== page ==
Posted in creativity, writing

At My Mother’s Table

This brings me joy.

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My mother’s table in my kitchen. When Mom died, my siblings and I went through her house, choosing which of her things we would like to take home. We did it in a dignified and friendly manner. If two of us happened to put our name on the same item, we’d sit down and discuss it, making a decision who would take it home. My sister Jane and I both put our name on this table. For Jane, it signified the essence of Mom. This was the table Mom rolled out her biscuit, bread and cookie dough on. It was where Jane sat as a little girl, eating a bowl of cornflakes or oatmeal.

For me, it signified the evenings I’d come home from babysitting or get up to go to the bathroom to find Mom writing at the table. She’d fill notebooks, write letters, or take notes from the books and magazines she read.

This was the table I utilized the winter after Mom’s death for private writing retreats. For three months I sat at this very table, finishing up a manuscript that would become Coupon Crazy. It was at this table I worked on a power point presentation for a homeschooling mother’s group, one in which I used photos of my mother’s art to demonstrate how a mother of ten could utilize her talents in her everyday life in the rag rugs, quilts, and teddy bears she made. Her gardening, canning, and sewing. How this creative woman found ways to brighten her home and make an income selling her woodcarvings and paintings.

I got more writing done in those three months using my mother’s house and her table than I’d completed in the previous three years. I worried that my creativity would dwindle when I lost the house and table. It didn’t. If anything, the act of utilizing and nurturing my creativity, begat more creativity.

As I’d mentioned on this blog recently, unearthing one of those journals I’d begun filling with quotes about creativity got me to thinking about the book I’d once considered writing.

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The book would expand on the ideas in the presentation I’d done for that group of young mothers and another group comprised of empty-nesters who thought it was too late to do anything creative. Pictures of my mother’s artwork would illustrate the pages. I e-mailed my publisher to see if he’d like to look at the book proposal when I finished it, and the reply was yes. That very afternoon, my sister called. She’s moving soon. She made small talk for awhile before asking if I wanted Mom’s table.

“I don’t know why, but it wants to stay with you.”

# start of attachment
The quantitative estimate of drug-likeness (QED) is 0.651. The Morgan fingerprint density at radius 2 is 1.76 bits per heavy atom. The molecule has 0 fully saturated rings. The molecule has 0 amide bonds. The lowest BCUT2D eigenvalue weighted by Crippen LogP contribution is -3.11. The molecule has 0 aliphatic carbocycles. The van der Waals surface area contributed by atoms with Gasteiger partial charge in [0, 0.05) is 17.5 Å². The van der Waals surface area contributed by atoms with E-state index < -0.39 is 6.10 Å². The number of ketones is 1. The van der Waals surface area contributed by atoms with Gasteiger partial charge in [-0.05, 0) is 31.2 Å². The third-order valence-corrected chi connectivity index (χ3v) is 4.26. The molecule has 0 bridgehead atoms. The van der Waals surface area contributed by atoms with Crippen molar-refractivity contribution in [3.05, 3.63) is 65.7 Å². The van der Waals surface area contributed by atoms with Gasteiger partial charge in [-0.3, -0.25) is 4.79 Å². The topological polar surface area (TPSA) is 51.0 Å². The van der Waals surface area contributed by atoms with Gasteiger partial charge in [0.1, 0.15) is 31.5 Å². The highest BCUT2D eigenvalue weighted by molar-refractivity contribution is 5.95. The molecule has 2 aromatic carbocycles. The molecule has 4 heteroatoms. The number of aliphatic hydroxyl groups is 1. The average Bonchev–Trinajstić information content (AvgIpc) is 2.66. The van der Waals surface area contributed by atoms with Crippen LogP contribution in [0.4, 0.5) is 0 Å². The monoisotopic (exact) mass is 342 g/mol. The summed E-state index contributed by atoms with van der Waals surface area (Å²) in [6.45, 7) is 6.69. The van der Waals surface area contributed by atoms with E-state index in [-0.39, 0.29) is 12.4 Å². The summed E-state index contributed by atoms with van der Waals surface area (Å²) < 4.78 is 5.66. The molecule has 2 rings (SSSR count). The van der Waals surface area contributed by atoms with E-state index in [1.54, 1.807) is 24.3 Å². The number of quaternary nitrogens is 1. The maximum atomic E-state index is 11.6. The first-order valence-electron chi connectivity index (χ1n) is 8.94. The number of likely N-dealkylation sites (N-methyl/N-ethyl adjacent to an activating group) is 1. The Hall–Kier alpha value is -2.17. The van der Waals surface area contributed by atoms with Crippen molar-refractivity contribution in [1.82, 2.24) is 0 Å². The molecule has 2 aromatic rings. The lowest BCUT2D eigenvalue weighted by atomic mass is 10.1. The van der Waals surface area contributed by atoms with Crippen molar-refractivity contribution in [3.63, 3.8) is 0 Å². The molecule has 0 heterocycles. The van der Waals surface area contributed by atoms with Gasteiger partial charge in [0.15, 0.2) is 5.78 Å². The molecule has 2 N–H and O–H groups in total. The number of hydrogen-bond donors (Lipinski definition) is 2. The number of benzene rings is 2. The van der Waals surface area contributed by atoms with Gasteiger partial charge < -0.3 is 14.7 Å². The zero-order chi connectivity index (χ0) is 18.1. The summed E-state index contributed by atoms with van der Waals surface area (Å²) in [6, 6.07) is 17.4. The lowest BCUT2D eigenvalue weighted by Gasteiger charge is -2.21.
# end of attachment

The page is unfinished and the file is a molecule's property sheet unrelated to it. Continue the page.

I could hear the catch in her voice. This wasn’t an easy decision.

Stunned, all I could blurt out was “Uh. Yeah!”

It was only after I got off the phone that it occurred to me; I would be working on a book about creativity, in honor of my mother and with photos of her art in, AT HER TABLE.

So it begins.

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The research, the interviews, a book proposal, and thanks to my sister Jane, the writing at my mother’s table.

Posted in book review

Book Review: English Lessons

I wanted to love this book. I expected to love it. Because of the author’s father.

After my husband’s death in 2012, Max Lucado’s inspirational writing lifted me nearly every morning and evening in the devotionals I devoured, searching for answers.

So it is with some embarrassment that I admit I didn’t finish English Lessons: The Crooked Little Grace-Filled Path of Growing Up.

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In fact, I ended up just skimming the last half of the book, enough to see that while she does get into some soul-searching regarding her faith, the author’s writing didn’t have the depth that her father’s does. I should admit I’d chosen this book from BloggingforBooks because of her father, and realized after I began it, I have no real interest in reading about a 22-year-old preacher’s daughter attending graduate school in Oxford. While the book was well-written (attributed to the Masters in English, no doubt), it is missing the down-to-earth “realness” of her father’s books. Perhaps that will come with age and experience.

I particularly disliked the section of the book where she relates, in script form, conversations she had with a young man. Mine was an uncorrected proof, so I don’t know if that changed with the final copy.